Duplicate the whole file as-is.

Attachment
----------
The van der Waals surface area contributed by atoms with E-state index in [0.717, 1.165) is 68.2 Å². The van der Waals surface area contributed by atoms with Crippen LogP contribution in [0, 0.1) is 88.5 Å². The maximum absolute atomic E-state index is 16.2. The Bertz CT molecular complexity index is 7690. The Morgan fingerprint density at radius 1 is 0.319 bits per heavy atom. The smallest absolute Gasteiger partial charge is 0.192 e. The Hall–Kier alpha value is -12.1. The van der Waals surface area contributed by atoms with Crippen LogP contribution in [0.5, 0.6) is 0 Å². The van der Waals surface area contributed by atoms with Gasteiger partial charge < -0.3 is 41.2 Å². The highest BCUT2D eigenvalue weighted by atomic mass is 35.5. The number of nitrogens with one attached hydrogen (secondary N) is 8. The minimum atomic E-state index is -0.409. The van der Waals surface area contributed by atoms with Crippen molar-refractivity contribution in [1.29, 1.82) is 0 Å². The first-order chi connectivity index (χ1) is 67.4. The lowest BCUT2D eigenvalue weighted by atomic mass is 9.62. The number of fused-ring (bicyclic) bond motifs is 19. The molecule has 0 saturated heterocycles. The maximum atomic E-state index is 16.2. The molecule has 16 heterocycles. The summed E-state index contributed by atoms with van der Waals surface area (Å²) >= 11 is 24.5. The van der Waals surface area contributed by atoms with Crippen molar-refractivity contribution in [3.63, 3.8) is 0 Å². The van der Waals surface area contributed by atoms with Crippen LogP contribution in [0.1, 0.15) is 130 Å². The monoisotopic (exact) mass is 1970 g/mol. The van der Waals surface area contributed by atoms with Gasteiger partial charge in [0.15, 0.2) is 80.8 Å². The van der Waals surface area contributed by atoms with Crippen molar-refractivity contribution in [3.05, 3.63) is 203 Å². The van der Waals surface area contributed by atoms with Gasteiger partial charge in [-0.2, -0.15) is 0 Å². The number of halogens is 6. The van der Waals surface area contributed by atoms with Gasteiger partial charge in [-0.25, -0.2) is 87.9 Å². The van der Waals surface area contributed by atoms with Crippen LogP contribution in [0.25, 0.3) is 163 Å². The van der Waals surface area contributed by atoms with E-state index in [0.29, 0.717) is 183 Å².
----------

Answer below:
The van der Waals surface area contributed by atoms with E-state index in [0.717, 1.165) is 68.2 Å². The van der Waals surface area contributed by atoms with Crippen LogP contribution in [0, 0.1) is 88.5 Å². The maximum absolute atomic E-state index is 16.2. The Bertz CT molecular complexity index is 7690. The Morgan fingerprint density at radius 1 is 0.319 bits per heavy atom. The smallest absolute Gasteiger partial charge is 0.192 e. The Hall–Kier alpha value is -12.1. The van der Waals surface area contributed by atoms with Crippen LogP contribution in [0.5, 0.6) is 0 Å². The van der Waals surface area contributed by atoms with Gasteiger partial charge < -0.3 is 41.2 Å². The highest BCUT2D eigenvalue weighted by atomic mass is 35.5. The number of nitrogens with one attached hydrogen (secondary N) is 8. The minimum atomic E-state index is -0.409. The van der Waals surface area contributed by atoms with Crippen molar-refractivity contribution in [1.29, 1.82) is 0 Å². The first-order chi connectivity index (χ1) is 67.4. The lowest BCUT2D eigenvalue weighted by atomic mass is 9.62. The number of fused-ring (bicyclic) bond motifs is 19. The molecule has 0 saturated heterocycles. The maximum atomic E-state index is 16.2. The molecule has 16 heterocycles. The summed E-state index contributed by atoms with van der Waals surface area (Å²) >= 11 is 24.5. The van der Waals surface area contributed by atoms with Crippen molar-refractivity contribution in [3.63, 3.8) is 0 Å². The van der Waals surface area contributed by atoms with Crippen LogP contribution in [0.1, 0.15) is 130 Å². The monoisotopic (exact) mass is 1970 g/mol. The van der Waals surface area contributed by atoms with Gasteiger partial charge in [0.15, 0.2) is 80.8 Å². The van der Waals surface area contributed by atoms with Crippen molar-refractivity contribution in [3.05, 3.63) is 203 Å². The van der Waals surface area contributed by atoms with Gasteiger partial charge in [-0.2, -0.15) is 0 Å². The number of halogens is 6. The van der Waals surface area contributed by atoms with Gasteiger partial charge in [-0.25, -0.2) is 87.9 Å². The van der Waals surface area contributed by atoms with Crippen LogP contribution in [0.25, 0.3) is 163 Å². The van der Waals surface area contributed by atoms with E-state index in [0.29, 0.717) is 183 Å².